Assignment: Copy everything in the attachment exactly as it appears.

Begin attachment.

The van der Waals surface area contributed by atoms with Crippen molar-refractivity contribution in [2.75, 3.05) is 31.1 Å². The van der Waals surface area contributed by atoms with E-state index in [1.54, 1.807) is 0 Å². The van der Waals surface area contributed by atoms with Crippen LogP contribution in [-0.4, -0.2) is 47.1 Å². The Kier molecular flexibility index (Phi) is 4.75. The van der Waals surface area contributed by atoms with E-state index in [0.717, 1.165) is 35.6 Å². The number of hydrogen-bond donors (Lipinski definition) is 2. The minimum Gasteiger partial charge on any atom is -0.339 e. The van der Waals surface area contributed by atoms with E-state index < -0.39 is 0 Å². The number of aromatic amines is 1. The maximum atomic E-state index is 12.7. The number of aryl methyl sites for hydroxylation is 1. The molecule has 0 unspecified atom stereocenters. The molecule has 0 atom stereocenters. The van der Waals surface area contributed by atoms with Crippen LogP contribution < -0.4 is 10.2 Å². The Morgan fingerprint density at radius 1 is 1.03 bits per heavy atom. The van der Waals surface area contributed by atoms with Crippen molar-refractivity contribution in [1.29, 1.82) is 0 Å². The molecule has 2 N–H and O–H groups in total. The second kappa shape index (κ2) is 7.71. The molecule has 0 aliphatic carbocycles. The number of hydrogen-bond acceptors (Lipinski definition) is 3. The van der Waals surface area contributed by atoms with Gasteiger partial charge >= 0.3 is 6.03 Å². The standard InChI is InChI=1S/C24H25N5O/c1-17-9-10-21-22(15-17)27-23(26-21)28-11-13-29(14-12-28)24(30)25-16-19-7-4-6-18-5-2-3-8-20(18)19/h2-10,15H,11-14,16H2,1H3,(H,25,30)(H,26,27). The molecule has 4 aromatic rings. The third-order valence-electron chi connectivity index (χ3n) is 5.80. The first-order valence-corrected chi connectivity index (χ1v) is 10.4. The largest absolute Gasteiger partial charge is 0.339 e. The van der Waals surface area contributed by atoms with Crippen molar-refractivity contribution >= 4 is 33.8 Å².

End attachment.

The van der Waals surface area contributed by atoms with Crippen molar-refractivity contribution in [2.75, 3.05) is 31.1 Å². The van der Waals surface area contributed by atoms with E-state index in [1.54, 1.807) is 0 Å². The van der Waals surface area contributed by atoms with Crippen LogP contribution in [-0.4, -0.2) is 47.1 Å². The Kier molecular flexibility index (Phi) is 4.75. The van der Waals surface area contributed by atoms with E-state index in [0.717, 1.165) is 35.6 Å². The number of hydrogen-bond donors (Lipinski definition) is 2. The minimum Gasteiger partial charge on any atom is -0.339 e. The van der Waals surface area contributed by atoms with E-state index < -0.39 is 0 Å². The number of aromatic amines is 1. The maximum atomic E-state index is 12.7. The number of aryl methyl sites for hydroxylation is 1. The molecule has 0 unspecified atom stereocenters. The molecule has 0 atom stereocenters. The van der Waals surface area contributed by atoms with Crippen LogP contribution < -0.4 is 10.2 Å². The Morgan fingerprint density at radius 1 is 1.03 bits per heavy atom. The van der Waals surface area contributed by atoms with Crippen molar-refractivity contribution in [1.29, 1.82) is 0 Å². The molecule has 2 N–H and O–H groups in total. The second kappa shape index (κ2) is 7.71. The molecule has 0 aliphatic carbocycles. The number of hydrogen-bond acceptors (Lipinski definition) is 3. The van der Waals surface area contributed by atoms with Gasteiger partial charge >= 0.3 is 6.03 Å². The standard InChI is InChI=1S/C24H25N5O/c1-17-9-10-21-22(15-17)27-23(26-21)28-11-13-29(14-12-28)24(30)25-16-19-7-4-6-18-5-2-3-8-20(18)19/h2-10,15H,11-14,16H2,1H3,(H,25,30)(H,26,27). The molecule has 4 aromatic rings. The third-order valence-electron chi connectivity index (χ3n) is 5.80. The first-order valence-corrected chi connectivity index (χ1v) is 10.4. The largest absolute Gasteiger partial charge is 0.339 e. The van der Waals surface area contributed by atoms with Crippen molar-refractivity contribution >= 4 is 33.8 Å².